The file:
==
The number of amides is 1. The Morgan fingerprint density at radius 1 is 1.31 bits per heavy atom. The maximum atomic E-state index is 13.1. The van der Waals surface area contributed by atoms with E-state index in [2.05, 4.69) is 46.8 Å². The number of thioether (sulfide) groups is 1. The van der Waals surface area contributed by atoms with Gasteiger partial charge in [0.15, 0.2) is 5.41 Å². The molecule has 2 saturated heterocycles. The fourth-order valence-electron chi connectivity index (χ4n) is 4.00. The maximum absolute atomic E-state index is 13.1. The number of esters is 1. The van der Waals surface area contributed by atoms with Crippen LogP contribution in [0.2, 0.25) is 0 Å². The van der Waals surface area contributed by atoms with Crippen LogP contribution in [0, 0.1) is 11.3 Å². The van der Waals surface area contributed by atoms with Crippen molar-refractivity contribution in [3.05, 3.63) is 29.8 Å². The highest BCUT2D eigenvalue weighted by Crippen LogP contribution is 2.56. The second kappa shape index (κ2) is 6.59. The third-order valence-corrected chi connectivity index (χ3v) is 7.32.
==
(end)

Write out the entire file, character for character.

The number of amides is 1. The Morgan fingerprint density at radius 1 is 1.31 bits per heavy atom. The maximum atomic E-state index is 13.1. The van der Waals surface area contributed by atoms with E-state index in [2.05, 4.69) is 46.8 Å². The number of thioether (sulfide) groups is 1. The van der Waals surface area contributed by atoms with Gasteiger partial charge in [0.15, 0.2) is 5.41 Å². The molecule has 2 saturated heterocycles. The fourth-order valence-electron chi connectivity index (χ4n) is 4.00. The maximum absolute atomic E-state index is 13.1. The number of esters is 1. The van der Waals surface area contributed by atoms with Crippen LogP contribution in [0.2, 0.25) is 0 Å². The van der Waals surface area contributed by atoms with Crippen LogP contribution in [0, 0.1) is 11.3 Å². The van der Waals surface area contributed by atoms with Crippen molar-refractivity contribution in [3.05, 3.63) is 29.8 Å². The highest BCUT2D eigenvalue weighted by Crippen LogP contribution is 2.56. The second kappa shape index (κ2) is 6.59. The third-order valence-corrected chi connectivity index (χ3v) is 7.32.